Cliff Swallow Petrochelidon pyrrhonota

  • Order: Passeriformes
  • Family: Hirundinidae
  • Polytypic: 4 subspecies
  • Authors needed...

The Cliff Swallow breeds in North America, and in highest densities in the west of the continent. This is the famous swallow that returns en cue to the mission of Capistrano in California, although perhaps due to climatic changes the swallows return earlier and earlier each year! Cliff Swallows likely did breed on cliffs originally, and in some areas of the west they can still be found nesting in riverside cliffs. Many nesting sites now are man-made structures, most of them actually, often bridges, overpasses, dams and tall concrete buildings. The nests are made of mud, and are fully sphere shaped with a side entrance, unlike the open cup nests of its close relative the Cave Swallow. Cliff Swallows are highly colonial, you do not find single Cliff Swallow nests, but often they are present side by side in tens or even hundreds. This species is an extremely long distance migrant, the bulk of the population migrates south to central and eastern Argentina, and once there they appear to be nomadic following outbreaks of small insects. They are present for a few days at a specific area, and then move on, this can include roost concentrations of thousands upon thousands of birds. The wintering ecology of this common species still needs to be studied. As has happened recently with Barn Swallows, the Cliff Swallow has begun to nest during the Austral Summer in areas of Argentina, why this new colonization of the southern hemisphere is occurring is a mystery. One pair attempted to build a nest in central Chile as well! What these birds do in the non-breeding season is a mystery; do they “winter” in North America during the northern summer?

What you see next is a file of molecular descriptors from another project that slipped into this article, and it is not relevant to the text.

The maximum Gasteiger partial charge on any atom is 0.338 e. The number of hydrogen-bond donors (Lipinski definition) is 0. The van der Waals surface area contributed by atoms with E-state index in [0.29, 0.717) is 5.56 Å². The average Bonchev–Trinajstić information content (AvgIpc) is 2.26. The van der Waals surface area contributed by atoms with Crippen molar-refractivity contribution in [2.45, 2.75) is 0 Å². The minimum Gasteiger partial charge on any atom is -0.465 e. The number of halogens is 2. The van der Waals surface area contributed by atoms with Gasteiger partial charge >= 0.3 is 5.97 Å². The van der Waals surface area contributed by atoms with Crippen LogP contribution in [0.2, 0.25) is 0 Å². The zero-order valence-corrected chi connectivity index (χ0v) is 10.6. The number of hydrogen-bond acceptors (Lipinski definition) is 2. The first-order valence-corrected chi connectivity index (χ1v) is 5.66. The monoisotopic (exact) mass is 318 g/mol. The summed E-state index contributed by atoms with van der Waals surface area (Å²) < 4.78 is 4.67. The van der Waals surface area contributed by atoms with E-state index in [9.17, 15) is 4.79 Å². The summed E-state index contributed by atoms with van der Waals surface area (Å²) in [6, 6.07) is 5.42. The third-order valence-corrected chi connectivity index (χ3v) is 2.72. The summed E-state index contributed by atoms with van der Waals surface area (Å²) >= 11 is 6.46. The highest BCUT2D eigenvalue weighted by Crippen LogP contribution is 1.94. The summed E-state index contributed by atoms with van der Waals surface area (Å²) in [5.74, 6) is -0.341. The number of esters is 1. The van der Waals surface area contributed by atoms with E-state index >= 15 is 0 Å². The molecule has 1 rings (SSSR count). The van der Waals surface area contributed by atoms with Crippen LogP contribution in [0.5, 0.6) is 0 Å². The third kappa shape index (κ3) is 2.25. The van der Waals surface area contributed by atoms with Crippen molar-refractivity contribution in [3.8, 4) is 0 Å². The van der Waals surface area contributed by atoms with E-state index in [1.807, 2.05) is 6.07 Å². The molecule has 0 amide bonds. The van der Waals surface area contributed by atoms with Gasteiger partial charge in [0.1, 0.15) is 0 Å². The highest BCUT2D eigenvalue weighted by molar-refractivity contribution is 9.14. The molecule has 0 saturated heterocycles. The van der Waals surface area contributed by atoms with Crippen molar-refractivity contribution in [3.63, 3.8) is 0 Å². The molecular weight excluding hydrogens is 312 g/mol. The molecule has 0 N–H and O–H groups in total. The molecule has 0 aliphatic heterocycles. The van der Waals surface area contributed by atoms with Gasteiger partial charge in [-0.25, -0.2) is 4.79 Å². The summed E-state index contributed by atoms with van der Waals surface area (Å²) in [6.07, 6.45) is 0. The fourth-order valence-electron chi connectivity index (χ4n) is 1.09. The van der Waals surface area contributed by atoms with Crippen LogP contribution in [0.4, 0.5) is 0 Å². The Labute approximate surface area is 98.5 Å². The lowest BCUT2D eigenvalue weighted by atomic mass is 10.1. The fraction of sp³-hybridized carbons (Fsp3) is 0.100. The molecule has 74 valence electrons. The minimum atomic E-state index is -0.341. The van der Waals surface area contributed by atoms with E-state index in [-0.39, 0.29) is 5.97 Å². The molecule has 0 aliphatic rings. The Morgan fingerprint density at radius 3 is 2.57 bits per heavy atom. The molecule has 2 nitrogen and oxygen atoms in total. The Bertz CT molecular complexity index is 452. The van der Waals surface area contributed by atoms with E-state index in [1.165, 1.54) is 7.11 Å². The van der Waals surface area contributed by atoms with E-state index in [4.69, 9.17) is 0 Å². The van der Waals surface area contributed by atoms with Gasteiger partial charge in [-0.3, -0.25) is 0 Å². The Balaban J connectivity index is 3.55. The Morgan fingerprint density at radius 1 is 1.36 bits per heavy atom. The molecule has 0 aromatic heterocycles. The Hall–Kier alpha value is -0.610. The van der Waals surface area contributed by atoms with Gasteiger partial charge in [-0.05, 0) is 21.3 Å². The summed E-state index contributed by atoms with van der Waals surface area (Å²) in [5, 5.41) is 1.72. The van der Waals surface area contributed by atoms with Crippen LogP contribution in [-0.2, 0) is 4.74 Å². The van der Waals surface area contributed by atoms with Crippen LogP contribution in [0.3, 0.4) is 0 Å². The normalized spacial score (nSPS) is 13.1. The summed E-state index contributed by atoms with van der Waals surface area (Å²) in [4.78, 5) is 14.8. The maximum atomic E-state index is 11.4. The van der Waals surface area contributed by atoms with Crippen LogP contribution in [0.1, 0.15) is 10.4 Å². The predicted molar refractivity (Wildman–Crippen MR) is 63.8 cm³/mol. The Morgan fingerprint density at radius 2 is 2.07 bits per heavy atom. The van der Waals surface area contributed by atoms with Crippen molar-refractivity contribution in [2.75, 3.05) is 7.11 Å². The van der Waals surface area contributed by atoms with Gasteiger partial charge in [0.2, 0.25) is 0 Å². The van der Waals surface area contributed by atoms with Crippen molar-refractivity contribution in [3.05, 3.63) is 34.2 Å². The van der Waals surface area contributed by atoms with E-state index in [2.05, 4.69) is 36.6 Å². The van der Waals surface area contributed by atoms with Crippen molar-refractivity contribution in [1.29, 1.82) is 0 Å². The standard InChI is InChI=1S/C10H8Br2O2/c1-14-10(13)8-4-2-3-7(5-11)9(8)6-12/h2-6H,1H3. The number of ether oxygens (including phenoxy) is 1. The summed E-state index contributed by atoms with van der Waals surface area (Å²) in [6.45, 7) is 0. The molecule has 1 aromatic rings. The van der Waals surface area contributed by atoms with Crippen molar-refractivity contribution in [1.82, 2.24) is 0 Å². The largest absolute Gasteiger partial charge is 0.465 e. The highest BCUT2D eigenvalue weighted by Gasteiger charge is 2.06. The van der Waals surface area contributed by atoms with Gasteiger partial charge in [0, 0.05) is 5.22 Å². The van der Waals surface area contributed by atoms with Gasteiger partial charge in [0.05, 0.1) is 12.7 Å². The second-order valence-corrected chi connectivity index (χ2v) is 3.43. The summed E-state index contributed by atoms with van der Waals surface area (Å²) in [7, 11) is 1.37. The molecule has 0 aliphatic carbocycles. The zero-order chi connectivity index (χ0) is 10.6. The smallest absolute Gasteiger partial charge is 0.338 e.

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© Thomas G. Sander

  • Year-round
  • Migration
  • Breeding
  • Non-Breeding

Recommended Citation

Cliff Swallow (Petrochelidon pyrrhonota), In Neotropical Birds Online (T. S. Schulenberg, Editor). Cornell Lab of Ornithology, Ithaca, NY, USA. retrieved from Neotropical Birds Online: